Seminar with Love Bohman.

A director sitting on two or more boards create a link, or an “interlock”, between the boards s/he represents. Director interlocks are well studied within the field of sociology, and the interlocks create social networks that have real-world consequences for firms’ decisions and behavior of firms as well as directors. Now, new analytical techniques and tools, emerging alongside the increasing availability of computational power, gives new opportunities to study how social network evolves over time. We study the evolution of the network of Swedish publicly traded firms and their directors with an agent-based simulation model. In short, we study how both network structure as well as firms’ and directors’ individual characteristics associate with the recruitment of new directors to the boards.

The results show among other things that director recruitment is highly associated with the structure of a second network, the one mapping ownership structure. We can also see a strong tendency to create four-cycles in the network. This means that directors serving on a board together with another director who also sits on a recruiting board, have a heightened probability to be recruited. We interpret this as a result of the importance of peer-referral in the recruitment process. Further, we can also see some tendencies that women have a heightened probability to be recruited to the boards, reflecting the ambition to increase the number of women on the boards, which the firms had during the studied period.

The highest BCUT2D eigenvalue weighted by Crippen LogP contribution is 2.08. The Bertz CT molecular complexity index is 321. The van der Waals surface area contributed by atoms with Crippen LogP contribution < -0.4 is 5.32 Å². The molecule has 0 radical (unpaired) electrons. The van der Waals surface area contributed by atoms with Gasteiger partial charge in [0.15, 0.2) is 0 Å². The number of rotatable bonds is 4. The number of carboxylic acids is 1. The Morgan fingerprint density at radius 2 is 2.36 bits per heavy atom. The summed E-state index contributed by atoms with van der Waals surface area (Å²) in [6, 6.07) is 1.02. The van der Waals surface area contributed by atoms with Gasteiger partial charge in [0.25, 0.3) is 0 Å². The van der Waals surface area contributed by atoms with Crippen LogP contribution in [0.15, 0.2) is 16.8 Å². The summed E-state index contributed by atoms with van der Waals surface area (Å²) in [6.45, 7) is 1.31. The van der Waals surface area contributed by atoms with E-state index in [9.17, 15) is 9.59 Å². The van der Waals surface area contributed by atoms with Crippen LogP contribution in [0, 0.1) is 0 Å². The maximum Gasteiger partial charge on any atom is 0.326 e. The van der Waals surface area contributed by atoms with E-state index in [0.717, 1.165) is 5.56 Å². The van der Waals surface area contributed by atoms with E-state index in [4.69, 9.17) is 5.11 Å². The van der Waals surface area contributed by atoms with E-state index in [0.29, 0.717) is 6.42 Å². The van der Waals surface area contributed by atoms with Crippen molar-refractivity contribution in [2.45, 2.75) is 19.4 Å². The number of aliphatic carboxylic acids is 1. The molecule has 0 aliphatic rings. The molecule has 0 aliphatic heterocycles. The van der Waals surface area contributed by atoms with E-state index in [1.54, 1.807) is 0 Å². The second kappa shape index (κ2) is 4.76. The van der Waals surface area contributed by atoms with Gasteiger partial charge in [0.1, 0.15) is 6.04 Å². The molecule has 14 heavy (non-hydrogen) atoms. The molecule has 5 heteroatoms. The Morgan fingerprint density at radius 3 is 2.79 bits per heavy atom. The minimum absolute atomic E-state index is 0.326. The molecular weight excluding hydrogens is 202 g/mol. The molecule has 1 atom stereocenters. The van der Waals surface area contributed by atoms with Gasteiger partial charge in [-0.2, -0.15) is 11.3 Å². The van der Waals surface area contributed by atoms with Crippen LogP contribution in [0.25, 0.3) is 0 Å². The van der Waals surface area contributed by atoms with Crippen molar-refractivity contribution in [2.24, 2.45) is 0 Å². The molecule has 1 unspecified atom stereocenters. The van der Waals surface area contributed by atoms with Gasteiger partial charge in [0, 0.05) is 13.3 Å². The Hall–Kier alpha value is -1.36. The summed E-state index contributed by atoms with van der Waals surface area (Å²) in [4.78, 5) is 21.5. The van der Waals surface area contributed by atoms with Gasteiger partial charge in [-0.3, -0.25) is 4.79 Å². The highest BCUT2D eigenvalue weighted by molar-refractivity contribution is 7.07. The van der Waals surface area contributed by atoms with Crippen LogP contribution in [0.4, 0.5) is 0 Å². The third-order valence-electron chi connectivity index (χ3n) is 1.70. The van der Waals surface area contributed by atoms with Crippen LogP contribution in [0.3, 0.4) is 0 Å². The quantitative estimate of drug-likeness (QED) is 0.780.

In general, we can also conclude that the creation of links between firms and directors (i.e., firms recruiting directors) in most cases follows a different logic than the maintenance of links. This suggests that the boards, when recruiting, are maneuvering their surroundings in order to find the right candidate rather than actively seeking to create certain kind of links and network structures.